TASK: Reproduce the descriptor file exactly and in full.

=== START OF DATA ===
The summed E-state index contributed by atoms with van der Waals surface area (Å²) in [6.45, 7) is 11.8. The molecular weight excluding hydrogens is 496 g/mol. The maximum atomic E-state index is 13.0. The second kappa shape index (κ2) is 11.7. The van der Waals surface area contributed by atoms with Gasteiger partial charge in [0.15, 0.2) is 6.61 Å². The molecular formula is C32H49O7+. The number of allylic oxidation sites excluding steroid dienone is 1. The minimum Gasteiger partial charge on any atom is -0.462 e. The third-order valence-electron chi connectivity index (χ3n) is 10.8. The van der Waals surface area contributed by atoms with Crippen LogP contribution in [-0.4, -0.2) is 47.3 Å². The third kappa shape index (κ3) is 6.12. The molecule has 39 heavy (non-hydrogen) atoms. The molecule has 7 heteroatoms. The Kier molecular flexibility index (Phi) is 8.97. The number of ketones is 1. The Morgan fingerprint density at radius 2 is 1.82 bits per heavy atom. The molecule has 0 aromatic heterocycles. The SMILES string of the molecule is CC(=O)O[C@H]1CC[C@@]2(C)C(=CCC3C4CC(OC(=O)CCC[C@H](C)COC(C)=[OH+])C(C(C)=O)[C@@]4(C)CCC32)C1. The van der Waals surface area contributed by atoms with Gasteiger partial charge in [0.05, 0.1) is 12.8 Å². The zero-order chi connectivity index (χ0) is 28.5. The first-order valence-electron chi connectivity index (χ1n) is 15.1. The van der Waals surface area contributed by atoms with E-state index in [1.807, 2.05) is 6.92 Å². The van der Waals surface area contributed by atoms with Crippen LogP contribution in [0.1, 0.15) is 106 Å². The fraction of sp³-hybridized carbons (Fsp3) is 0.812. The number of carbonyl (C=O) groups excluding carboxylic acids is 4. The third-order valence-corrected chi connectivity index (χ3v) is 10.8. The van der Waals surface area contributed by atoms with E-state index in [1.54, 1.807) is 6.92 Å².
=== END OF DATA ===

The summed E-state index contributed by atoms with van der Waals surface area (Å²) in [6.45, 7) is 11.8. The molecular weight excluding hydrogens is 496 g/mol. The maximum atomic E-state index is 13.0. The second kappa shape index (κ2) is 11.7. The van der Waals surface area contributed by atoms with Gasteiger partial charge in [0.15, 0.2) is 6.61 Å². The molecular formula is C32H49O7+. The number of allylic oxidation sites excluding steroid dienone is 1. The minimum Gasteiger partial charge on any atom is -0.462 e. The third-order valence-electron chi connectivity index (χ3n) is 10.8. The van der Waals surface area contributed by atoms with Crippen LogP contribution in [-0.4, -0.2) is 47.3 Å². The third kappa shape index (κ3) is 6.12. The molecule has 39 heavy (non-hydrogen) atoms. The molecule has 7 heteroatoms. The Kier molecular flexibility index (Phi) is 8.97. The number of ketones is 1. The Morgan fingerprint density at radius 2 is 1.82 bits per heavy atom. The molecule has 0 aromatic heterocycles. The SMILES string of the molecule is CC(=O)O[C@H]1CC[C@@]2(C)C(=CCC3C4CC(OC(=O)CCC[C@H](C)COC(C)=[OH+])C(C(C)=O)[C@@]4(C)CCC32)C1. The van der Waals surface area contributed by atoms with Gasteiger partial charge in [0.05, 0.1) is 12.8 Å². The zero-order chi connectivity index (χ0) is 28.5. The first-order valence-electron chi connectivity index (χ1n) is 15.1. The van der Waals surface area contributed by atoms with E-state index in [1.807, 2.05) is 6.92 Å². The van der Waals surface area contributed by atoms with Crippen LogP contribution in [0.1, 0.15) is 106 Å². The fraction of sp³-hybridized carbons (Fsp3) is 0.812. The number of carbonyl (C=O) groups excluding carboxylic acids is 4. The third-order valence-corrected chi connectivity index (χ3v) is 10.8. The van der Waals surface area contributed by atoms with E-state index in [1.54, 1.807) is 6.92 Å².